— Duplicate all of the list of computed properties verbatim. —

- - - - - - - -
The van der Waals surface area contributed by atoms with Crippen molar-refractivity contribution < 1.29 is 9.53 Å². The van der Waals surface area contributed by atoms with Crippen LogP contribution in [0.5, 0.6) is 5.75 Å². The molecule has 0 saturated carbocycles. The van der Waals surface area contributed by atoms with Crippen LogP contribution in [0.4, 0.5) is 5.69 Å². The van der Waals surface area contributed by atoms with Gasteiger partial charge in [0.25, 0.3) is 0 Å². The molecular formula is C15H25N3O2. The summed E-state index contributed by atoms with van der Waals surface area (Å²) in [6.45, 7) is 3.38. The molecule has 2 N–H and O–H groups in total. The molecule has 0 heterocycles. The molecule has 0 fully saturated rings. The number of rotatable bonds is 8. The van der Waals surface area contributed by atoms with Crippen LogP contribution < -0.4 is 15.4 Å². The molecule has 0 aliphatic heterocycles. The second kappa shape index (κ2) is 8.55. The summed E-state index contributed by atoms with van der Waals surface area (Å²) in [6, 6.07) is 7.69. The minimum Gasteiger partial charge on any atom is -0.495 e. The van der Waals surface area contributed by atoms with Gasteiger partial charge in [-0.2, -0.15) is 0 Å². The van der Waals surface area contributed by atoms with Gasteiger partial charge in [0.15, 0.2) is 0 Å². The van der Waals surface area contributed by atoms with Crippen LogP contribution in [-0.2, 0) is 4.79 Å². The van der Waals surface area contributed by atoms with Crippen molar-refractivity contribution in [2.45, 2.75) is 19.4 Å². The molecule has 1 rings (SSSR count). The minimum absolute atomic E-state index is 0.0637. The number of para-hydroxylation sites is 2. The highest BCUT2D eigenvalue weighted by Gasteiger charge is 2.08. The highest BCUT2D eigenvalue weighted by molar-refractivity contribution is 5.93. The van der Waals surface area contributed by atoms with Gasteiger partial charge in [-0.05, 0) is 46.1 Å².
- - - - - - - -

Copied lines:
The van der Waals surface area contributed by atoms with Crippen molar-refractivity contribution < 1.29 is 9.53 Å². The van der Waals surface area contributed by atoms with Crippen LogP contribution in [0.5, 0.6) is 5.75 Å². The molecule has 0 saturated carbocycles. The van der Waals surface area contributed by atoms with Crippen LogP contribution in [0.4, 0.5) is 5.69 Å². The van der Waals surface area contributed by atoms with Gasteiger partial charge in [0.25, 0.3) is 0 Å². The molecular formula is C15H25N3O2. The summed E-state index contributed by atoms with van der Waals surface area (Å²) in [6.45, 7) is 3.38. The molecule has 2 N–H and O–H groups in total. The molecule has 0 heterocycles. The molecule has 0 fully saturated rings. The number of rotatable bonds is 8. The van der Waals surface area contributed by atoms with Crippen LogP contribution < -0.4 is 15.4 Å². The molecule has 0 aliphatic heterocycles. The second kappa shape index (κ2) is 8.55. The summed E-state index contributed by atoms with van der Waals surface area (Å²) in [6, 6.07) is 7.69. The minimum Gasteiger partial charge on any atom is -0.495 e. The van der Waals surface area contributed by atoms with Gasteiger partial charge in [-0.2, -0.15) is 0 Å². The van der Waals surface area contributed by atoms with Gasteiger partial charge in [0.15, 0.2) is 0 Å². The van der Waals surface area contributed by atoms with Crippen LogP contribution in [-0.2, 0) is 4.79 Å². The van der Waals surface area contributed by atoms with Crippen molar-refractivity contribution in [2.45, 2.75) is 19.4 Å². The molecule has 1 rings (SSSR count). The minimum absolute atomic E-state index is 0.0637. The number of para-hydroxylation sites is 2. The highest BCUT2D eigenvalue weighted by Gasteiger charge is 2.08. The highest BCUT2D eigenvalue weighted by molar-refractivity contribution is 5.93. The van der Waals surface area contributed by atoms with Gasteiger partial charge in [-0.05, 0) is 46.1 Å².